Over a period of about four centuries, many millions of Africans were shipped to the Americas and forced into slavery. Slavery developed in the colonial period, emerged in the age of the American Revolution, and expanded widely in the antebellum South, reaching its heyday between 1830 and 1860.
CFP for the 51st Annual NEMLA Conference in Boston, Massachusetts, March 5 - 8, 2019
The Queen of Suspense: A Patricia Highsmith Symposium
2019 – Poet of Apprehension
University of Chester, Saturday 7th December 2019
Following the success of Queen of Suspense 2018, an international, interdisciplinary one-day symposium hosted by the University of Chester, we are pleased to announce the return of this event to Chester on Saturday 7th December 2019. This inclusive symposium welcomes paper proposals from academics, writers, independent researchers and postgraduates across all disciplines of humanities, arts and social sciences. Places are also available for non-presenting delegates.
Theorizing Transmediality in its Transnational Contexts
Panel Co-Directors: Leonardo Nole’ and Joseph Boisvere (Graduate Center, CUNY)
We are currently soliciting 250-word abstracts for essays to be included in an edited collection on David Fincher to be published as part of the University of Edinburgh ReFocus series, which examines overlooked American directors (series editors Robert Singer, Frances Smith, and Gary D. Rhodes). The collection aims to broaden and deepen the understanding of Fincher as a filmmaker with distinct aesthetic and cultural significance.
NEMLA, Boston MA, March 5-8, 2020
Panel, American Literacy Narratives
Panel chair, Dr. Filiz Turhan, Suffolk Community College
“Here ‘Comes the Colored Hour’: Envisioning Counter-Futures and Diasporic Visions in the Harlem Renaissance Era and Beyond"
CLA 80 | Theme: Afrofuturism and Diasporic Visions
April 1-4, 2020 at the Hilton Memphis in Memphis, TN
The call to empathize has become truly inescapable over the last decade. Feeling with others, so the claim goes, is an ever more necessary counterbalance to economic and political systems that appear to no longer attempt to obscure their inexorable cruelty. According to philosopher Jesse Prinz, more books have been published with the word “empathy” in their titles since 2010 than in all of the 20th century. Prinz’s metric reveals a cultural fascination with empathy in educational, therapeutic, media, and scholarly circles—a trend that we might call the “empathetic imperative.” Indeed, empathy is often presented as a panacea for the world’s woes, offered as both diagnostic tool and subsequent cure.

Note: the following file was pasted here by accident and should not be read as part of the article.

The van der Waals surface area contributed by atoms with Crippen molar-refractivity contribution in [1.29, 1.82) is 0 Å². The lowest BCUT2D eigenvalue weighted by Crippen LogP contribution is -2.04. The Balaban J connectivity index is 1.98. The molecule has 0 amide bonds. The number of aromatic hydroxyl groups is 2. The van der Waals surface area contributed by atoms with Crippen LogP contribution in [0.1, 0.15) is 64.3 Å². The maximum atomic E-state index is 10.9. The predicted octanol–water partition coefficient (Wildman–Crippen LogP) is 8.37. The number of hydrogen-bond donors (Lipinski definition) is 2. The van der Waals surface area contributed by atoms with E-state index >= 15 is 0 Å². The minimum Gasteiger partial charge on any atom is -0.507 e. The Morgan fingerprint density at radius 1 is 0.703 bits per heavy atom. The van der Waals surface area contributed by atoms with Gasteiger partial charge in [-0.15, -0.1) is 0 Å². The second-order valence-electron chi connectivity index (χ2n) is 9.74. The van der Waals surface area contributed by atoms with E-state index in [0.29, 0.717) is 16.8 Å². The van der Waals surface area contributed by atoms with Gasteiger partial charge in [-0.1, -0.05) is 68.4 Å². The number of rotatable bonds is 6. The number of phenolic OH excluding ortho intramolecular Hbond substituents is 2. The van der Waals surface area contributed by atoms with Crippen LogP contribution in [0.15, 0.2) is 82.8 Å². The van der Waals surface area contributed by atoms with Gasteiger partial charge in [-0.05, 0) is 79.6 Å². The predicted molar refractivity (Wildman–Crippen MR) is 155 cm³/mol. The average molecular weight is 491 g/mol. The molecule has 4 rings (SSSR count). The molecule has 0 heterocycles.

Diana Wallace and Andrew Smith note that the Female Gothic has been an ever-shifting category since its introduction into literary vocabulary by Ellen Moers in 1976, asserting that the Female Gothic “is shaped by...national identity, sexuality, language, race, and history” (The Female Gothic, 10). Gothic scholarship has long demonstrated that the mode varies across national and continental borders particularly drawing out distinctions between the American and the British. However, less attention has been paid to the concept of age. Keeping in mind the conference theme, how does the space of girlhood and/or adolescence complicate or further our understanding of the Female Gothic?
When the United States launched the War on Terror in September 2001, President George W. Bush announced that the nation was facing a “new kind of evil.” This evil, he declared, would be met by an American “crusade” that was “going to take a while.” Bush suggested that he was declaring a new kind of war—one that would be waged on nefarious activities rooted in destructive beliefs rather than other nation-states. This pointed but ambiguous designation cast an entire region and religion, the Middle East and Islam, as perpetual enemies in a conflict with no foreseeable end. Since that point, the U.S.